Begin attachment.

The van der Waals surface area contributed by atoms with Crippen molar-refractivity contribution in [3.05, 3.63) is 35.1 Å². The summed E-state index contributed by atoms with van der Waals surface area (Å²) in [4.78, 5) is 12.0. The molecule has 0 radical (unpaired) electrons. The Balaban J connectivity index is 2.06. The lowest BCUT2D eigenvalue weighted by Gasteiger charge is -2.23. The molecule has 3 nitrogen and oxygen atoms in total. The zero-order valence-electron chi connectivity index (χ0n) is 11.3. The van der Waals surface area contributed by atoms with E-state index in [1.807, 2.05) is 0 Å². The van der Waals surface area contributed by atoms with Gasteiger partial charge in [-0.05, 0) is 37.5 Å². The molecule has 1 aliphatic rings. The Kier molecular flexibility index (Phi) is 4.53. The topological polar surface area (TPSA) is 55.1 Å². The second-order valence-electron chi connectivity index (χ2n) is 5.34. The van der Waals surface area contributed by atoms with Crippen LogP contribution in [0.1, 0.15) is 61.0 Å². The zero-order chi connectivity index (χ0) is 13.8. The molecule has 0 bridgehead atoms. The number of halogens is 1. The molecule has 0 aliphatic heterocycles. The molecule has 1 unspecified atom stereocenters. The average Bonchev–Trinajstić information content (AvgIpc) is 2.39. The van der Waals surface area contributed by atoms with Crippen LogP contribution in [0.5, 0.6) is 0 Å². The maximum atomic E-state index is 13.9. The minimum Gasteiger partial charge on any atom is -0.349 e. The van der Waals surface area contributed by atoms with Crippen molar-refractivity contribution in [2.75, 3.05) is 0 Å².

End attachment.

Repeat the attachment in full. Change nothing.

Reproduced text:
The van der Waals surface area contributed by atoms with Crippen molar-refractivity contribution in [3.05, 3.63) is 35.1 Å². The summed E-state index contributed by atoms with van der Waals surface area (Å²) in [4.78, 5) is 12.0. The molecule has 0 radical (unpaired) electrons. The Balaban J connectivity index is 2.06. The lowest BCUT2D eigenvalue weighted by Gasteiger charge is -2.23. The molecule has 3 nitrogen and oxygen atoms in total. The zero-order valence-electron chi connectivity index (χ0n) is 11.3. The van der Waals surface area contributed by atoms with E-state index in [1.807, 2.05) is 0 Å². The van der Waals surface area contributed by atoms with Gasteiger partial charge in [-0.05, 0) is 37.5 Å². The molecule has 1 aliphatic rings. The Kier molecular flexibility index (Phi) is 4.53. The topological polar surface area (TPSA) is 55.1 Å². The second-order valence-electron chi connectivity index (χ2n) is 5.34. The van der Waals surface area contributed by atoms with Crippen LogP contribution in [0.1, 0.15) is 61.0 Å². The zero-order chi connectivity index (χ0) is 13.8. The molecule has 0 bridgehead atoms. The number of halogens is 1. The molecule has 0 aliphatic heterocycles. The molecule has 1 unspecified atom stereocenters. The average Bonchev–Trinajstić information content (AvgIpc) is 2.39. The van der Waals surface area contributed by atoms with Crippen LogP contribution in [0.5, 0.6) is 0 Å². The maximum atomic E-state index is 13.9. The minimum Gasteiger partial charge on any atom is -0.349 e. The van der Waals surface area contributed by atoms with Crippen molar-refractivity contribution in [2.75, 3.05) is 0 Å².